But what was significant was the size of the vote. It averaged out at over 80 per cent of those on the electoral register, rising to over 90 per cent in some districts.  These were percentages that many politicians this side of the border could only dream of!

The second point is that it was a campaign that engaged so many of the electorate, with a passion that’s usually lacking in elections. The “No” campaign, after a lacklustre start characterised by negative campaigning and doom-laden threats, finally managed to galvanise itself  – thanks interestingly to the intervention of a re-vitalised Gordon Brown.

It’s perhaps only natural that defending the status quo would be difficult (particularly the unedifying sight of Labour leaders on the campaign trail shoulder to shoulder with Tory counterparts like Cameron) .

But the campaign certainly galvanised the Scots. There may well be a sense of temporary demoralisation amongst “Yes” campaigners, but in the longer term it’s an issue that won’t go away. And if the extra powers belatedly promised to the Scottish Parliament are actually delivered, then a victory of sorts will still have been achieved.

Which brings us back to the notion of devolution for us in England. Worth campaigning for, or not?


In a powerfully presented article in a recent issue of The Observer Will Hutton argues that the present system of privatisation on the railways, with a short-term franchise system at its heart, offers passengers and the public the worst possible deal.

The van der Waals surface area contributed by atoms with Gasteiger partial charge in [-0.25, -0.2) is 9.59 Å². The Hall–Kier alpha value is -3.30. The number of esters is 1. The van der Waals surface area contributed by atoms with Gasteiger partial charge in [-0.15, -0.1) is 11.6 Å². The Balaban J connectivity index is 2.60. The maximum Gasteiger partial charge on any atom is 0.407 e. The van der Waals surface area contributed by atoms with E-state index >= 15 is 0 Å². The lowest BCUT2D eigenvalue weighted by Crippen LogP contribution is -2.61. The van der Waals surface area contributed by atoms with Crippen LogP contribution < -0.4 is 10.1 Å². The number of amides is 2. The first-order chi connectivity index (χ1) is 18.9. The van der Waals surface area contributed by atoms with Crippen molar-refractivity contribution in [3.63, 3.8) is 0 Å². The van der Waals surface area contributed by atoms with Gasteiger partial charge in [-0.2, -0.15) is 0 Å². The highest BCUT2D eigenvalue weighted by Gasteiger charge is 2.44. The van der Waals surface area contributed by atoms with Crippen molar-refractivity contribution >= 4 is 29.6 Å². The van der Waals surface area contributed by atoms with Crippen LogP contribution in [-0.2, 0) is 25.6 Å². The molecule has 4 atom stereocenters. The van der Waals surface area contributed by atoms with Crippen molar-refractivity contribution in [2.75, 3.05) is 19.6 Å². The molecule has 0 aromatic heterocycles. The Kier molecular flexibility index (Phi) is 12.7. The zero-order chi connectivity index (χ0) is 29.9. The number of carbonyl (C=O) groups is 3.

Fare levels are now the highest in Europe, as rail companies fleece passengers in order to maintain profit levels. Fares have risen by almost a quarter since 2010 – and are likely to rise by another 24 per cent over the next four years. This is “a poll tax on wheels”, declares Will Hutton. Even buying the right ticket is a minefield (as some Clarion readers will testify!).

He also makes the point that dividing up the network into a multitude of franchises was absurd. It was from the first, “a conceptual disaster”.

First, the railways are a natural monopoly. And second, the system of franchises encourages short-term thinking – making as much profit as possible whilst the franchise lasts, at minimal cost and investment.

Lastly, it was “crazy” to believe that running a public service, as the railways in effect are, could be achieved without any public subsidy.


Will Hutton cites East Coast Mainline as a success story, since it was brought back under public control. “Five years of public ownership and it is now the best run and most efficient operator, making a net surplus of £16 million for the taxpayer.”

And it’s reward? It’s to be sold off to a private company early next year.  So where do their profits go? Into overseas tax havens, suggests Will Hutton.

For example, “the ultimate owner of Virgin trains are Branson’s family trusts in the Virgin Islands. Operating in a tax haven allows him to move from business to business without massive tax liabilities.”

Hutton concludes that public services such as the railways are natural monopolies… and other countries respect that truth. Britain’s attempts to escape such a truth have been a costly debacle.

Incidentally, it’s ironic that one franchised company that operates locally, Arriva Trains, is actually owned by Deutsche Bahn – Germany’s state-owned railway system. Who says the Germans don’t have a sense of humour?

  1. Great points about the railways, Caroline Lucas is campaigning for public ownership. Also, the referendum has revitalised Scottish politics. It looks like an snp whitewash is afoot, as Labour is not doing well in its own heartland.